It had to happen soon enough, that the guy they called “LA” would soon have his identity from the “outside” revealed. Until now, I was just a guy trying to find his way in his new and temporary “home,” the Satellite Camp at FCI Big Spring. Until now, the other 157 inmates knew me for my regimented work-out routine, how I loved to read for at least 90 minutes a day, and how I loved to buy an absurd amount of Oreo cookies at the Commissary Store. That’s basically what they knew. They didn’t know “me” – they didn’t know my story.
A little perspective is needed. At Beit T’Shuvah, we learn about transparency; we understand that telling “our” respective stories is an integral part of the therapeutic process. There, at Camp, interaction is different, if not the complete inverse from what we have been taught. While the Camp resembles nothing of that life is like “behind the fence,” there is protocol. And one of the unwritten rules is: you don’t advertise your “story” to the general population – unless specifically asked. Eighty percent of the guys are here for drug offenses, about ten percent white-collar, and the rest a mix – firearms and alien trafficking. All this brings me back to last Wednesday. I was sitting around with a few of the guys, after lunch, when one of them brought to my attention that they needed “one” for their nightly game of Texas-Hold’em.
“C’mon, play! The games are great, a lot of fun.”
I politely declined. “Thanks for the offer; I’m gonna watch the Laker game.”
“We’re gonna watch while we play. You never play. C’mon, it’s not gonna kill you.”
I could only smile and chuckle at that one. Funny, that’s exactly what I thought when I started playing cards in the locker room after games in high school. I certainly never thought it would kill me to play seemingly every night in my fraternity house in college. And it wouldn’t kill me to play games in a suite at the Four Seasons for the last 3 years.
But it came close.
As those of us in the program know, in the “Yellow Book” of GA, it explicitly states that the destruction of gambling “can lead to prison, insanity or death.” If insanity is to be defined by trying to obtain a different result with the same and repeated behavior, I almost hit a triple crown.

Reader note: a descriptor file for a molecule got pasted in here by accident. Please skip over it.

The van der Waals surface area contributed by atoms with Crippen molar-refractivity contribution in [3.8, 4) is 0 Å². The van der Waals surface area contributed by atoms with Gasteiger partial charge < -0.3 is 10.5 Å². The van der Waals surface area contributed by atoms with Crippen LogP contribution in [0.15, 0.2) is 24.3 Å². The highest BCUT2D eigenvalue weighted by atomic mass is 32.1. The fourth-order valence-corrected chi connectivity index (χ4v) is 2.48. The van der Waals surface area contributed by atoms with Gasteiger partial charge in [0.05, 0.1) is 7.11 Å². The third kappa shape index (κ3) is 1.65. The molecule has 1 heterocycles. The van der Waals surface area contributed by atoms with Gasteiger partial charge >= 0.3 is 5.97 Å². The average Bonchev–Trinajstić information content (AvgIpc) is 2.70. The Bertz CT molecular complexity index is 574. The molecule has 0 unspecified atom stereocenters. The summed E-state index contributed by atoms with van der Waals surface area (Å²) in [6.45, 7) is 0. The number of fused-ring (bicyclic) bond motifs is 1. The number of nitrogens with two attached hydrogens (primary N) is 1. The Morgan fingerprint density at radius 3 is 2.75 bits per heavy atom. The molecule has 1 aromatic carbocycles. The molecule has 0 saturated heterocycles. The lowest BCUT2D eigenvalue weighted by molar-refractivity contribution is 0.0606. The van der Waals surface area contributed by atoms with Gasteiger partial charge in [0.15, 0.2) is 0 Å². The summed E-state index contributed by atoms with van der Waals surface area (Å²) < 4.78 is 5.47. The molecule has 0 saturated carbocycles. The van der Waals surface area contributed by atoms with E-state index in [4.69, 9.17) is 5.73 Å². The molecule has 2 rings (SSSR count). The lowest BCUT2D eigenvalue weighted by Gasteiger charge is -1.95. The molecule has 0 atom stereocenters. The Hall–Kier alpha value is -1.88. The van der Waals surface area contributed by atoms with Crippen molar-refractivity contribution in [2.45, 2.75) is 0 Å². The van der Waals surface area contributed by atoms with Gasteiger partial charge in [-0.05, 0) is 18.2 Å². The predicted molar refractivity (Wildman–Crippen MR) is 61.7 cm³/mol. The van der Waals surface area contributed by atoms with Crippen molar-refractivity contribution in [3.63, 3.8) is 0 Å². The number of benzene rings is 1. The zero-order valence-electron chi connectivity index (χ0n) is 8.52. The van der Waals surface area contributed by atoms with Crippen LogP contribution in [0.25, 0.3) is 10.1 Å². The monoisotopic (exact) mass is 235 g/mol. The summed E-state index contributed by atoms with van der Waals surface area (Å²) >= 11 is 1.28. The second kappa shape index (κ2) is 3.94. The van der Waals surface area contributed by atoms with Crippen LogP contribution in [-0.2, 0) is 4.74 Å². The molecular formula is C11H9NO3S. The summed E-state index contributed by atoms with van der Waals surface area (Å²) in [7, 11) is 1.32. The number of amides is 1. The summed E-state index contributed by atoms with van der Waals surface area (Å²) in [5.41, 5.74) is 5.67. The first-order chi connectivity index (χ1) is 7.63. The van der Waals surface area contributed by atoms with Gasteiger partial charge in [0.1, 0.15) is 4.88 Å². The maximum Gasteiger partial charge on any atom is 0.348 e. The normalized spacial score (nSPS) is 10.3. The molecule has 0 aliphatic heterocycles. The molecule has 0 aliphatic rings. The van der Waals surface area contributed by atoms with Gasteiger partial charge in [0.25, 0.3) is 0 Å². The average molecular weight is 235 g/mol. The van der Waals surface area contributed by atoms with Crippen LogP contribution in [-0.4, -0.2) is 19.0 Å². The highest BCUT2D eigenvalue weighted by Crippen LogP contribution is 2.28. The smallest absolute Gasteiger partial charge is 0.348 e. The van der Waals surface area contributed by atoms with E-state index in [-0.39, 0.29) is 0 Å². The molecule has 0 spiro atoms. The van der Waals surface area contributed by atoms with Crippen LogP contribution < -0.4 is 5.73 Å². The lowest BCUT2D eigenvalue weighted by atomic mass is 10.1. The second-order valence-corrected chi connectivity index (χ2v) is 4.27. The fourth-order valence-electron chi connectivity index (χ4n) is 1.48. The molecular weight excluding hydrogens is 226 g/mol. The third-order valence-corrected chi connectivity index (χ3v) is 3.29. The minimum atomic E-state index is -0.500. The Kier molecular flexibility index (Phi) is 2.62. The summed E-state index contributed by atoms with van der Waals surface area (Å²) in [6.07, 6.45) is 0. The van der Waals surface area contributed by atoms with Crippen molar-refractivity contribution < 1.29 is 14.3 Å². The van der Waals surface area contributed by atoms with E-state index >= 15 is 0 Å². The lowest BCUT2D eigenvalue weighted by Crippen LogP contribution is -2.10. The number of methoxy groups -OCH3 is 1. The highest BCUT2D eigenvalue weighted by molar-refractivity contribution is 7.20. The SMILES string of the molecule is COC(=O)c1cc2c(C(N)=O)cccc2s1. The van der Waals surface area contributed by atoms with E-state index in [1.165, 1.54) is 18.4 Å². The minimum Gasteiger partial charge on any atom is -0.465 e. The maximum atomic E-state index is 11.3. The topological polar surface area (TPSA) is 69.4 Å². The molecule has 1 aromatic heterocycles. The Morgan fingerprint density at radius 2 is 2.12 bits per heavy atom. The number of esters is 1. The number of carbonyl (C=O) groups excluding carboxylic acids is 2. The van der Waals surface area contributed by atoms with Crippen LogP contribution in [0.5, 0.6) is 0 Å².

No, gambling didn’t kill me. But it came dangerously close. As I told my story of deceit and destruction to a few of the guys, they certainly understood, respectfully, that I should be nowhere near a card table, a domino game, or dice.
I’m actually pretty proud of how far I’ve progressed. Certainly, nobody would ever know if I sat down for a game. The stakes are miniscule. As inmates, we don’t carry currency – it’s considered contraband. We have our commissary accounts – $350 per month is our spending limit. By the way, it’s always amusing and very easy to spot the “losers.” They are the guys who leave the commissary with more merchandise that they can carry themselves.
The fact is, I had no interest, no desire to engage. I was thinking to myself how pathetic it would be – I get financially obliterated playing at home, but I could get a nice consolation prize: Poker Champ of FCI Big Spring. Just what I didn’t need.
I wish the guys well who play. I have absolutely no resentments, no triggers, no problems with it. As is true with the outside world, some will get it, some won’t; some will have the ability to abstain, some will be devastated.
Kathy has noted that gambling fills 3 major voids: impulse, coping and depression. I’m certainly in a place where there are 157 other guys who might need it. I don’t.
And now I don’t have to be worried about being dragged in. They know my story and respect it.